Participant characteristics are shown in Table 1. In order to assess the differences between the groups in terms of age, CP, CU traits ADHD symptoms and IQ, a series of One-Way ANOVAs with group as the between-subjects variable were carried out (all the reported comparisons used Bonferroni corrections). There were no main effects of age [F(2, 48) = 0.003, p = 0.99]. The groups differed in terms of CP [F(2, 48) = 41.78, p < 0.001], with both CP/HCU and CP/LCU having more CP than the TD group (ps < 0.001), however, there was no difference in CP between CP/HCU and CP/LCU (p = 0.71). There was also a significant main effect of group on ICU scores [F(2, 48) = 88.08, p < 0.001], with CP/HCU having greater scores than both the CP/LCU group (p < 0.001) and the TD group (p < 0.001) and the CP/LCU group having greater scores than the TD group (p < 0.001). As expected, there was a significant main effect of group on ADHD symptom score [F(2, 48) = 25.15, p < 0.001]. Critically, while both CP/HCU and CP/LCU were significantly higher in ADHD symptoms than the TD comparison group (p < 0.001 for both), the CP/HCU and CP/LCU groups did not differ from each other (p = 0.99). This suggests that any group differences in attention to emotion observed between these two CP groups are not explained by group differences in ADHD symptoms. There was no main effect of group on IQ [F(2, 48) = 0.214, p = 0.81].

RT and Error Analysis

Trials with an error or trials with RTs above 2000 ms (0.5% of the total number of trials) were excluded from the RT analysis. RT data were entered into a mixed model ANOVA with emotion attention condition (emotional distractor, emotional target; all neutral) and type of emotion (fearful, angry, happy), as within-subjects factors and group (CP/HCU; CP/LCU; TD) as a between-subjects factor.

The ANOVA revealed a main effect of emotion attention condition [F(2, 92) = 13.04, p < 0.001, η2 = 0.23; M = 1083, 1054, and 1033 ms, for emotional distractor, emotional target, and neutral conditions, respectively]. There was also a main effect of group [F(2, 46) = 6.29, p < 0.005, η2 = 0.22] with TD children being fastest to respond overall (M = 963 ms), followed by CP/HCU (M = 1022 ms) and then CP/LCU (M = 1186 ms). There was no main effect of emotion type [F(2, 92) = 1.27, p = 0.29, η2 = 0.03] and no interaction between emotion type and group [F(4, 92) = 0.53, p = 0.71, η2 = 0.02]. However, there was a significant interaction between emotional attention condition and group [F(4, 92) = 4.89, p < 0.001, η2 = 0.18]. This interaction reflected that while the TD and CP/LCU both showed a simple main effect of emotion attention condition [F(2, 32) = 12.43, p < 0.001, η2 = 0.44] for the TD; CP/LCU group [F(2, 32) = 9.06, p < 0.001, η2 = 0.36, with longest RT found in the Emotional distractor conditions, and shortest RT in the Neutral conditions, see Figure 2], there was no effect of emotion attention condition on CP/HCU, F(2, 28) = 0.39, p = 0.68, η2 = 0.03 (Figure 2). There was no 3 way interaction [F(8, 184) = 1.56, p = 0.14, η2 = 0.06].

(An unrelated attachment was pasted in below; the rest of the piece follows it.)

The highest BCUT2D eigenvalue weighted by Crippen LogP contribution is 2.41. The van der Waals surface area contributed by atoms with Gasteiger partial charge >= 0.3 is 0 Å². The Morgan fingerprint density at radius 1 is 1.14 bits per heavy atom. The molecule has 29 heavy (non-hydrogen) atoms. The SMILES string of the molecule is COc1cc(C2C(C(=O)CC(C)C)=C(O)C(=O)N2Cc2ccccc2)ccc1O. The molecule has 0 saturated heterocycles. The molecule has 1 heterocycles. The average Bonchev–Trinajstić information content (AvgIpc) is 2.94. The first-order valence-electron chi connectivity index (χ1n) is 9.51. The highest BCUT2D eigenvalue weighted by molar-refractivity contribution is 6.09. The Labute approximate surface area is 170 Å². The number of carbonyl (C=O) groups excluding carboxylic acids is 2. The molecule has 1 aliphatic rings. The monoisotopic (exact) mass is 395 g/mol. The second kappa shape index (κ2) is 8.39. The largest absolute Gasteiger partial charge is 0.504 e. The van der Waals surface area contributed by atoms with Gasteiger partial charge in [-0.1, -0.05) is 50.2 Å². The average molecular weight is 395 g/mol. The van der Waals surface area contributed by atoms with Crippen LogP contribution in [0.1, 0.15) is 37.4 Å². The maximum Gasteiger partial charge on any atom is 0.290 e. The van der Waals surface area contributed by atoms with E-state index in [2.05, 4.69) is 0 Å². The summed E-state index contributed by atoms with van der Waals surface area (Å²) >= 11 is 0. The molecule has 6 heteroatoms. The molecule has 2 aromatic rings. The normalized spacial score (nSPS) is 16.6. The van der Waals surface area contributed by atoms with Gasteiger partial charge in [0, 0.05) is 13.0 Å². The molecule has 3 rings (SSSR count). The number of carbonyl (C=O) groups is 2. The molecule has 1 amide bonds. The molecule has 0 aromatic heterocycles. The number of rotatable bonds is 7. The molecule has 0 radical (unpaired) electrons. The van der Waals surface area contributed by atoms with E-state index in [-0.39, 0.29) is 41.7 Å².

FIGURE 2
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Figure 2. Mean time (in msec) to locate the target face in the presence of an emotional face (either as a target or non-target). NB: error bars show standard error.

To further examine for any potential effects of emotion type, an additional mixed model ANOVA was conducted on emotional scores calculated by subtracting the neutral condition RT from each of the emotion conditions (fearful target- neutral, fearful distractor-neutral and so forth for the angry and happy emotions) with the factors of emotion type, emotion attention conditions and group. This ANOVA revealed no main effect of emotion, and no 2-way or 3-way interactions with emotion (F < 1, in all comparisons).

Error rates were very low and did not differ between emotional attention conditions (fearful: 4%; angry: 5%; happy: 6%), emotion type (emotional non-target: 6%; emotional target: 5%; all neutral: 5%) or group (CP/HCU: 4%; CP/LCU: 4%; TD: 6%), and there were no significant interactions (all Fs < 1). Thus, there was no evidence of speed-accuracy trade-off.

Discussion

The findings of this study demonstrate clear differences in attentional capture by emotional faces between children with CP/HCU and children with CP/LCU. CP/HCU children showed no distraction by emotional faces, regardless of whether the emotional faces were targets or distractors. In contrast, CP/LCU were found not to differ from TD children in terms of emotional capture of either target or distractor faces. This suggests that whereas CP/LCU children's performance was disrupted by task-irrelevant emotional faces, CP/HCU children were able to ignore the emotional content of faces, regardless of whether they were targets or distractors (i.e., regardless of whether emotions appeared on those faces that participants judged the orientation of or on distractor faces). It is interesting to note that the specific type of emotional distractor or target did not affect attentional capture. Even when the “pure” effect of emotion was assessed, by using difference-scores (e.g. fearful-neutral) so as to remove the diluting contribution of the “all-neutral” RT in comparisons involving the emotion type variable, no effect of emotion type was found using this paradigm.